This type also requires httpMethod, path, and any queryItems necessary to make the call.

public protocol APIRequest {
  associatedtype Response: APIResponse
  var httpMethod: String { get }
  var path: String { get }
  var queryItems: [URLQueryItem] { get }

Whew, that’s a lot to digest. So how does it all fit together? Take a look back at the APIManager method for sending a request.

public func send<R: APIRequest>(request: R, completion: @escaping (APIResult<R.Response>) -> Void)

Notice that the completion handler takes a parameter with the type APIResult<R.Response>. The APIResult type has not yet been introduced, but you can see that it is a generic type. R.Response is listed in the generic parameter clause, where R is an APIRequest and Response is the request’s associated APIResponse.

Now, look at the definition of APIResult.

public enum APIResult<Response> {
  case success(Response)
  case failure(Error)

It’s a simple enum that’s either success with an associated value or failure with an associated Error. In the case of the send method, the associated value for a successful result is the associated response type for the request, Which if you recall, has to be of the type APIResponse.

The first view in the Brew Guide app is a list of beer styles. To get those styles, you make a request to the /styles endpoint which returns an array of Style models. Since an APIRequest definition requires an APIResponse, you will define that first.

Open GetStylesResponse.swift in the BreweryDBKit/Responses folder, and add the following protocol conformance:

public struct GetStylesResponse: APICollectionResponse {
  public typealias Model = Style
  public let status: String
  public let data: [Style]
  public init?(json: [String: Any]) {
    guard let status = json["status"] as? String else { return nil }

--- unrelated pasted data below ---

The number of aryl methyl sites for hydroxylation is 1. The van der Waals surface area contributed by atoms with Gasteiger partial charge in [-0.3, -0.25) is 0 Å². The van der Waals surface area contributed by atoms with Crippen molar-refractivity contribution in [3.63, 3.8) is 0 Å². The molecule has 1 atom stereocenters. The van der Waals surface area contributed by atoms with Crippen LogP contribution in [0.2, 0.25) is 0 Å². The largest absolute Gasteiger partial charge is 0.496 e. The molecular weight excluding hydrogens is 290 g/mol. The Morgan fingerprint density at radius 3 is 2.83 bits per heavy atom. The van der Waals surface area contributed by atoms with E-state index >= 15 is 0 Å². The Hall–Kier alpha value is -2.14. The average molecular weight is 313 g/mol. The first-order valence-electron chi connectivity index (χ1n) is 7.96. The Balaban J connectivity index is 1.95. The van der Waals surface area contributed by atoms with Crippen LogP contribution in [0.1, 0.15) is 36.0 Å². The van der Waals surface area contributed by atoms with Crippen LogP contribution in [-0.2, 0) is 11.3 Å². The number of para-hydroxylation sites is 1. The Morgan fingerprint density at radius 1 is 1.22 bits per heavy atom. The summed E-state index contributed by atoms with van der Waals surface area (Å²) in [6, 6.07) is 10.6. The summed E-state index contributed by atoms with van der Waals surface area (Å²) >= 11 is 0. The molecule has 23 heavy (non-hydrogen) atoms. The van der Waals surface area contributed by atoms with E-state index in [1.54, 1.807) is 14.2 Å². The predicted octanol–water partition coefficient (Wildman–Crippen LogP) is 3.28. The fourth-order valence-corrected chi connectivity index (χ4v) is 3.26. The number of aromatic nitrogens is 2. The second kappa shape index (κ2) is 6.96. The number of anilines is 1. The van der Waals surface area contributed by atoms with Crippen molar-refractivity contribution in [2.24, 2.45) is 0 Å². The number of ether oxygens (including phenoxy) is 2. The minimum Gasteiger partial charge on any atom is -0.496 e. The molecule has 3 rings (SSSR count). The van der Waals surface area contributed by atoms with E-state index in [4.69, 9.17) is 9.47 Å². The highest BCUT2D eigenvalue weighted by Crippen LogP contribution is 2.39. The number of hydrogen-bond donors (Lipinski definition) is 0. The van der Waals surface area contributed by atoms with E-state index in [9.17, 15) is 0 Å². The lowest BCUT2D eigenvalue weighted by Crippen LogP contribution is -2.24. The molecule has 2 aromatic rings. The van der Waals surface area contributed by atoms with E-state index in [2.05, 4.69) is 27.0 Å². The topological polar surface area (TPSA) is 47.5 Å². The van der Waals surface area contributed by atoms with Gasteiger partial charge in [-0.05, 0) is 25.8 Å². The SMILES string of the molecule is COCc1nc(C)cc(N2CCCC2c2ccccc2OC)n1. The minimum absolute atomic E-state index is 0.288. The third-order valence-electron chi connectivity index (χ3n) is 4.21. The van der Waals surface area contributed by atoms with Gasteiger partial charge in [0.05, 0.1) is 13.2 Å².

self.status = status

    if let dataArray = json["data"] as? [[String: Any]] { = dataArray.flatMap { return Style(json: $0) }
    } else { = []


The response conforms to APICollectionResponse, defines its associatedtype Model as Style, and initializes with the JSON response from the server.

Now, you can define a request object by navigating to GetStylesRequest.swift and adding the following:

public struct GetStylesRequest: APIRequest {
  public typealias Response = GetStylesResponse
  public let httpMethod = "GET"
  public let path = "styles"
  public let queryItems: [URLQueryItem] = []
  public init() {

Here you satisfy the requirements for APIRequest and define the associatedtype Response as GetStylesResponse. The beauty of all of this is that now when you send a request, you get back the model you expect with no extra work on your part. All of the JSON deserialization is done for you by the APIManager‘s send method using the methods and properties defined through this series of protocols. Here’s what it looks like in use.

let stylesRequest = GetStylesRequest()
apiManager.send(request: stylesRequest) { (result) in
  switch result {
  case .failure(let error):
    print("Failed to get styles: \(error.localizedDescription)")
  case .success(let response):
    let styles = // <- This type is [Style]

Now you're just left to writing these really boring APIRequest and APIResponse definitions. Sounds like a job for Sourcery!

Chris Wagner